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The Amazing Waist-Slimming, Wallet-Fattening Nutrient

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Despite my insistence that the MMM family eats outlandishly well these days, I take a fair amount of flak from certain readers on the subject of food:


 “Food is not something I take shortcuts on, and thus our food bill will always be higher than that of the MMM Family. They are cheaping out on something we should all spend MORE on!”

Other people pick up a different vibe, saying

“Mr. Money Mustache, you seem to eat a good [Nutritious/Primal/Paleo] diet. How can you do this, and feed a family well on less than $1000 per day?”

 

I welcome the idea that food is important: since about age fifteen I have tended to experiment with my own eating in an attempt to optimize nutrition. Far from seeking out the cheapest calories, I often put nutrition ahead of even tastiness, over the years shoveling things like raw brewers yeast, oddly colored concoctions from the blender, and raw vegetables galore into the belly. Some experiments have worked and some have failed, but these days, after sufficient reading and learning, I’m finally starting to get some things right.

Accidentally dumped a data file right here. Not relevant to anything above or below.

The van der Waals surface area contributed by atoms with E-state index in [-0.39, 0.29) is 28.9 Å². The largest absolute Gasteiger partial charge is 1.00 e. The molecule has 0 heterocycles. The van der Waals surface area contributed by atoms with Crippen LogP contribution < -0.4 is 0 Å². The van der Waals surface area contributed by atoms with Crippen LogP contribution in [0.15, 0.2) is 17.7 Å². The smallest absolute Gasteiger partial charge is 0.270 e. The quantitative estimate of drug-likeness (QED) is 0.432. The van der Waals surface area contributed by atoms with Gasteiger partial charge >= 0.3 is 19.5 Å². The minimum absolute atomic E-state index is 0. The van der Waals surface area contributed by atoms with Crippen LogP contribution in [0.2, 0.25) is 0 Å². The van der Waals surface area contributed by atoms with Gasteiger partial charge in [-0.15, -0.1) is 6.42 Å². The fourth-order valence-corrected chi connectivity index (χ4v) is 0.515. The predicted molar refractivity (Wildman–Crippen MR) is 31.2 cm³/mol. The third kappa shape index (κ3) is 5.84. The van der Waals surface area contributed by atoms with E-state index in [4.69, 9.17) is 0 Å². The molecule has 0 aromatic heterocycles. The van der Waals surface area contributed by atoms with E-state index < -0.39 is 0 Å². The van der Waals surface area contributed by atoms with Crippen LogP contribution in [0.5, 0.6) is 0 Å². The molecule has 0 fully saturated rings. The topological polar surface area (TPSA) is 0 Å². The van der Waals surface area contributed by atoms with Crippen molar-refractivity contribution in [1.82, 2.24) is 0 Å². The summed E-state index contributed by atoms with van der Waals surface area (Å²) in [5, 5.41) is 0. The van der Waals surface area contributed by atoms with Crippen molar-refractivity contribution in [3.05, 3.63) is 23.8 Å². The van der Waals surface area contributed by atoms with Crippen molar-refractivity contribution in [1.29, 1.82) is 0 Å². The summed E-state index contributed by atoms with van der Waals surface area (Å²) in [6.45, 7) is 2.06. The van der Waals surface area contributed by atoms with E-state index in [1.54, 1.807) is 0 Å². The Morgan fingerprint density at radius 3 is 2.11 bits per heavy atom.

The biggest helpful shift for me has been the realization that “fat” (also known as “oil”) is not a taboo toxin that immediately sticks itself atop your nearest existing reserve of stored bodyfat if you accidentally ingest it. Quite the opposite, it is a pure and clean-burning fuel that your body will happily run on for great distances, much like an old Mercedes Diesel will burn unprocessed vegetable oil while creating only pleasant french-fry-scented tailpipe emissions.

Fat is not fattening. Eating when you don’t yet need refueling is what makes you fat, and high-carbohydrate eating is what causes the craving to eat too often.